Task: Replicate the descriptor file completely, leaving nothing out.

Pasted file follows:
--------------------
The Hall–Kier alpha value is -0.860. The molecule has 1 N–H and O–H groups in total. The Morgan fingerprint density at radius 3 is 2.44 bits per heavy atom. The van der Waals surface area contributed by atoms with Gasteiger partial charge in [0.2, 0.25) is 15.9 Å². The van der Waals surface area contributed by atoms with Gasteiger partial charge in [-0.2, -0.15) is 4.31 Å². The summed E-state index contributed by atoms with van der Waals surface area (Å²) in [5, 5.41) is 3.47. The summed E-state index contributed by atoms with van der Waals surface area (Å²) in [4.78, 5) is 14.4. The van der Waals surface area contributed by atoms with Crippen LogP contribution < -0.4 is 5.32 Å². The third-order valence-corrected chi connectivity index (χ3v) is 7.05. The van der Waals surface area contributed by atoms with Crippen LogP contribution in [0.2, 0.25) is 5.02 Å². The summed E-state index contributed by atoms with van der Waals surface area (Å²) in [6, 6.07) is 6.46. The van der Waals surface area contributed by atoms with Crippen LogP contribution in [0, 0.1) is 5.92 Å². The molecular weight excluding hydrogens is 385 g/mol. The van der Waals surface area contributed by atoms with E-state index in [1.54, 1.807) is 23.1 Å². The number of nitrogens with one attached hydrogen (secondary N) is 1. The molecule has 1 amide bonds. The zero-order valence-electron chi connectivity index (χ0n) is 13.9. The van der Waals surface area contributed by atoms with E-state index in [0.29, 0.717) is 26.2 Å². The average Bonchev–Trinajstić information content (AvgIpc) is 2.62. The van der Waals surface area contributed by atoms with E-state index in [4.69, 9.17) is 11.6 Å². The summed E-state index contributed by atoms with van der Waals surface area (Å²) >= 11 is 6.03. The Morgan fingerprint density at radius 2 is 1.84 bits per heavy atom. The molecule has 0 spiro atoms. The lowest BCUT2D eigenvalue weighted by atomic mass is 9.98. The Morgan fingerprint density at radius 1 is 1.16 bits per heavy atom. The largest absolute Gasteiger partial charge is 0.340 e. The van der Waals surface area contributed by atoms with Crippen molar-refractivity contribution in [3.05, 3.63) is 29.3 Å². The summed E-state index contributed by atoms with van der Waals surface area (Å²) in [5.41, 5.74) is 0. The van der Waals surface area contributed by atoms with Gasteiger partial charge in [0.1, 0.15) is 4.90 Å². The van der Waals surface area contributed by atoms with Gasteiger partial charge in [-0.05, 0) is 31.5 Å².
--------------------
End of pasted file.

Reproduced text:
The Hall–Kier alpha value is -0.860. The molecule has 1 N–H and O–H groups in total. The Morgan fingerprint density at radius 3 is 2.44 bits per heavy atom. The van der Waals surface area contributed by atoms with Gasteiger partial charge in [0.2, 0.25) is 15.9 Å². The van der Waals surface area contributed by atoms with Gasteiger partial charge in [-0.2, -0.15) is 4.31 Å². The summed E-state index contributed by atoms with van der Waals surface area (Å²) in [5, 5.41) is 3.47. The summed E-state index contributed by atoms with van der Waals surface area (Å²) in [4.78, 5) is 14.4. The van der Waals surface area contributed by atoms with Crippen LogP contribution < -0.4 is 5.32 Å². The third-order valence-corrected chi connectivity index (χ3v) is 7.05. The van der Waals surface area contributed by atoms with Crippen LogP contribution in [0.2, 0.25) is 5.02 Å². The summed E-state index contributed by atoms with van der Waals surface area (Å²) in [6, 6.07) is 6.46. The van der Waals surface area contributed by atoms with Crippen LogP contribution in [0, 0.1) is 5.92 Å². The molecular weight excluding hydrogens is 385 g/mol. The van der Waals surface area contributed by atoms with E-state index in [1.54, 1.807) is 23.1 Å². The number of nitrogens with one attached hydrogen (secondary N) is 1. The molecule has 1 amide bonds. The zero-order valence-electron chi connectivity index (χ0n) is 13.9. The van der Waals surface area contributed by atoms with E-state index in [0.29, 0.717) is 26.2 Å². The average Bonchev–Trinajstić information content (AvgIpc) is 2.62. The van der Waals surface area contributed by atoms with E-state index in [4.69, 9.17) is 11.6 Å². The summed E-state index contributed by atoms with van der Waals surface area (Å²) >= 11 is 6.03. The Morgan fingerprint density at radius 2 is 1.84 bits per heavy atom. The molecule has 0 spiro atoms. The lowest BCUT2D eigenvalue weighted by atomic mass is 9.98. The Morgan fingerprint density at radius 1 is 1.16 bits per heavy atom. The largest absolute Gasteiger partial charge is 0.340 e. The van der Waals surface area contributed by atoms with Crippen molar-refractivity contribution in [3.05, 3.63) is 29.3 Å². The summed E-state index contributed by atoms with van der Waals surface area (Å²) in [5.41, 5.74) is 0. The van der Waals surface area contributed by atoms with Gasteiger partial charge in [0.1, 0.15) is 4.90 Å². The van der Waals surface area contributed by atoms with Gasteiger partial charge in [-0.05, 0) is 31.5 Å².